Plane crashes at Guyana airport
A Caribbean Airlines jet flying from New York has crashed and broken in two while landing in Guyana with 163 people aboard, causing several injuries but no deaths.
The Boeing 737-800 apparently overshot the 7,400ft runway at Cheddi Jagan International Airport in rainy weather. It barely missed a 200ft ravine that could have resulted in dozens of deaths, President Bharrat Jagdeo said.
"We are very, very grateful that more people were not injured," he said as authorities closed the airport, leaving hundreds of passengers stranded and delaying dozens of flights. The cause of the crash was not immediately clear.
Authorities struggled at first to remove passengers without adequate field lights and other emergency equipment. About 100 people received medical attention, with four taken to hospital with serious injuries, said Devant Maharaj, transportation minister in Trinidad, where Caribbean Airlines is based.
He said the company is sending a team to Guyana to help investigate the crash. No further details were available. Mr Maharaj spoke at a press conference in Trinidad and took no questions, saying the investigation is ongoing.
Among the injured was Geeta Ramsingh, 41, of Philadelphia, who said passengers had just started to applaud the touchdown "when it turned to screams", she said, pointing to bruises on her knees. She said she hopped on to the wing and then on to the dirt road outside the runway fence.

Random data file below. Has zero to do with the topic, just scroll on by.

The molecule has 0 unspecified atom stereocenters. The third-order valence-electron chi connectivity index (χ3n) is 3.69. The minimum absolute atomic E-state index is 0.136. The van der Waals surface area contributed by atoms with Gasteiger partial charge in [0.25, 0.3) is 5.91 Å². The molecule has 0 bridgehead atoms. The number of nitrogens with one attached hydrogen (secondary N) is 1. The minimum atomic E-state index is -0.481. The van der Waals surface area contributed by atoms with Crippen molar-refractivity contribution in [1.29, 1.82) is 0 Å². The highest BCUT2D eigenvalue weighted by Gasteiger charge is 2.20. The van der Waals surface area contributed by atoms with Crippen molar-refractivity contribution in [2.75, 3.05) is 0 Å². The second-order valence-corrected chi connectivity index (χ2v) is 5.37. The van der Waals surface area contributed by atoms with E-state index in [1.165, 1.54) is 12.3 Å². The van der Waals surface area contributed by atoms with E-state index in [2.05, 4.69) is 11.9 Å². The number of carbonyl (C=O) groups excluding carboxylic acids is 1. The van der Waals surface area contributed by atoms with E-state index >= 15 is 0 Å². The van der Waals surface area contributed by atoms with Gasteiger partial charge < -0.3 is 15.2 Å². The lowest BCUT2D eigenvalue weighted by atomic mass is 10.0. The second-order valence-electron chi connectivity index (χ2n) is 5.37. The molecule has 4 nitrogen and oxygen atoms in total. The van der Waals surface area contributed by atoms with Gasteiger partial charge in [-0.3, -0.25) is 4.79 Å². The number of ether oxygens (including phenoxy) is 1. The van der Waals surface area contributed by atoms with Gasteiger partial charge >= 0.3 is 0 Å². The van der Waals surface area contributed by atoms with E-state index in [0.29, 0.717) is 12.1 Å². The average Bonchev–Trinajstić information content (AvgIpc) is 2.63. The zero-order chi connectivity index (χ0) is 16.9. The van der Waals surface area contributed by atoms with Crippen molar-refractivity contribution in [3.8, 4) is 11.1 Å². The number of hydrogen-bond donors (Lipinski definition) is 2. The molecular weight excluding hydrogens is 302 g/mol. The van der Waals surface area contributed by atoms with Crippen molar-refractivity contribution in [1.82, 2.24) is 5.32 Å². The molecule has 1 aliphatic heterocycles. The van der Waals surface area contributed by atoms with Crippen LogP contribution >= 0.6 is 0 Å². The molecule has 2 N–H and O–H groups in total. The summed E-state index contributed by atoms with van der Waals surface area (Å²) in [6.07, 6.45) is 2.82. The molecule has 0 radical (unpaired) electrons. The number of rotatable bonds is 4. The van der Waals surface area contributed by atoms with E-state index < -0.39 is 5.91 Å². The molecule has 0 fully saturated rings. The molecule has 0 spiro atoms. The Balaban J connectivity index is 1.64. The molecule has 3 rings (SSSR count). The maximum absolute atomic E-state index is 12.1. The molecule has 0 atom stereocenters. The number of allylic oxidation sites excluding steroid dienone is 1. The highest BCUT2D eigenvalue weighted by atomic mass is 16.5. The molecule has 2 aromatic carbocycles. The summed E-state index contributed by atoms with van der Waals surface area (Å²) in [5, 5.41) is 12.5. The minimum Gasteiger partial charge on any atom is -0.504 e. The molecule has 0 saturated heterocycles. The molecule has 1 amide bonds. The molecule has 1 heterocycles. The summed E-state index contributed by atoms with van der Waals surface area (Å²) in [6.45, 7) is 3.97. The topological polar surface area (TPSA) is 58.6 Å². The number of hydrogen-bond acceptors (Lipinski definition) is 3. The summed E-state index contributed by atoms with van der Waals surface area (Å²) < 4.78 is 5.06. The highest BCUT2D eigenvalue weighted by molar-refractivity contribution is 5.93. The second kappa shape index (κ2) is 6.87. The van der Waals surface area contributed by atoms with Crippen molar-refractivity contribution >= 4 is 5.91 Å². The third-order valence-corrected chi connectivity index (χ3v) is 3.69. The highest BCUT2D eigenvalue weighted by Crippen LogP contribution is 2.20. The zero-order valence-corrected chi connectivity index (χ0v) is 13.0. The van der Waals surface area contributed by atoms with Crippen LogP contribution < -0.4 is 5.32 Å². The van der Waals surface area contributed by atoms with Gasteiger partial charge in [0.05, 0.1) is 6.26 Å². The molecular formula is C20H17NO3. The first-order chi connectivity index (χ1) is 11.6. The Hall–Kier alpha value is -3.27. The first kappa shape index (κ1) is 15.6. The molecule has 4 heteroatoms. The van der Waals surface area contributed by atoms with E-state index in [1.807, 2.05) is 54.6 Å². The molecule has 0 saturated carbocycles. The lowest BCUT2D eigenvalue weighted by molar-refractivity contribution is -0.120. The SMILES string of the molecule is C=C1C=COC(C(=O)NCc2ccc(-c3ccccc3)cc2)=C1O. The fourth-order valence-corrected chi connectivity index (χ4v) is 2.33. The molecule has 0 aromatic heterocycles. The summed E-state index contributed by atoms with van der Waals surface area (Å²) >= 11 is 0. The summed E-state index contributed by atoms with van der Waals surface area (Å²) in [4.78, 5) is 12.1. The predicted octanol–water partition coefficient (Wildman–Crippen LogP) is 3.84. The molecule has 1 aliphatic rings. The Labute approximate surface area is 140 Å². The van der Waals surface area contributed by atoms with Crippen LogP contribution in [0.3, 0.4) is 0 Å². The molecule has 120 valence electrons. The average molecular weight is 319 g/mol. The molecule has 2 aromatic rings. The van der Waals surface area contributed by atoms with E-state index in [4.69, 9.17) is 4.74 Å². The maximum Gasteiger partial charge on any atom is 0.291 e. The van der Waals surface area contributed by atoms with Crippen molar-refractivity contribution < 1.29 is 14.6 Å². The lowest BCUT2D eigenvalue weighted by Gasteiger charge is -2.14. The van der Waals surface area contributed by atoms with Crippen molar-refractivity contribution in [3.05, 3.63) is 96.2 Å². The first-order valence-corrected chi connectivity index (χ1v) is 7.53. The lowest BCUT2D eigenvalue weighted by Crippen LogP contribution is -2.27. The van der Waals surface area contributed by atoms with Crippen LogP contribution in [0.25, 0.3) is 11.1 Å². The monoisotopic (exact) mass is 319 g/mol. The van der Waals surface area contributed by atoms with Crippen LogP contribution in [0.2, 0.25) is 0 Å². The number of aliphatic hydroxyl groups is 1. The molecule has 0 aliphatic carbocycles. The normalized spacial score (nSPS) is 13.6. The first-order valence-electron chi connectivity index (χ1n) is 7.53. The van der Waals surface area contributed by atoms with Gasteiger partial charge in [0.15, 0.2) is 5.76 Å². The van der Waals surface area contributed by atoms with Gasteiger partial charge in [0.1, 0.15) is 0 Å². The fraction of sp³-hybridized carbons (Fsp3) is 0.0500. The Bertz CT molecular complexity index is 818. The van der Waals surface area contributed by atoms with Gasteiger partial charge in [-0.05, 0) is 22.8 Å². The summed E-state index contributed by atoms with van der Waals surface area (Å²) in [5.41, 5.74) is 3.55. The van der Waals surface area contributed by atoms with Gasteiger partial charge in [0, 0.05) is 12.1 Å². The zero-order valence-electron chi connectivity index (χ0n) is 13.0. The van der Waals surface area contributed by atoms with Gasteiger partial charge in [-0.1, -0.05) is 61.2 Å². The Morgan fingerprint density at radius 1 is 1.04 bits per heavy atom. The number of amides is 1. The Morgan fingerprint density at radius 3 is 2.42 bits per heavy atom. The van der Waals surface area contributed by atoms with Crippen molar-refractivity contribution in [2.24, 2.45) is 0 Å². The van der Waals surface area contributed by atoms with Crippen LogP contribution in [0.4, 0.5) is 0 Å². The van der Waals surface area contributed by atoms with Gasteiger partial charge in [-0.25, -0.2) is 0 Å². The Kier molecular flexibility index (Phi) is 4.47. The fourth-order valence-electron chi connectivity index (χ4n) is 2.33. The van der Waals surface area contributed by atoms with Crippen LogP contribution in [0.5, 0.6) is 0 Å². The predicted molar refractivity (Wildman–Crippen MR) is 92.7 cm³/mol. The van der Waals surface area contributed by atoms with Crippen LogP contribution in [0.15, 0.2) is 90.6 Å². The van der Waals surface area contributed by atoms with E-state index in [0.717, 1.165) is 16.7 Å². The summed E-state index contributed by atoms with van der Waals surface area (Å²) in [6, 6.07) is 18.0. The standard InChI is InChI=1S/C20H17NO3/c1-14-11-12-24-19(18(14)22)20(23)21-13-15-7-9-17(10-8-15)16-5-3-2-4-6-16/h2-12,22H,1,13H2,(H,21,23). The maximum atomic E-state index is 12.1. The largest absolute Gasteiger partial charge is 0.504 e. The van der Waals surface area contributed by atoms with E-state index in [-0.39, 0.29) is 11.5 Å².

"I am upset that no one came to rescue us in the dark, but a taxi driver appeared from nowhere and charged me 20 dollars to take me to the terminal. I had to pay, but in times of emergencies, you don't charge people for a ride," she said, sitting on a chair in the arrival area surrounded by relatives. She was returning to her native country for only the second time in 30 years.
Adis Cambridge, 42, of Guyana, said she felt the thump of a hard landing but did not think much of it until seconds later. "I realised that everything was on top of me, people and bags. I was the second to last person to get off that plane in the dark," she said, surrounded by her two young children who had come to the airport to meet her after a brief holiday in the US
"I hit my head on the roof. It was so scary," she said as she described hopping on to the wing and then jumping down to the dirt road below as crews with torches and beams from fire engines searched for passengers.
The plane had left New York and made a stop in Trinidad before landing in Guyana. The airline said it was carrying 157 passengers and six crew members.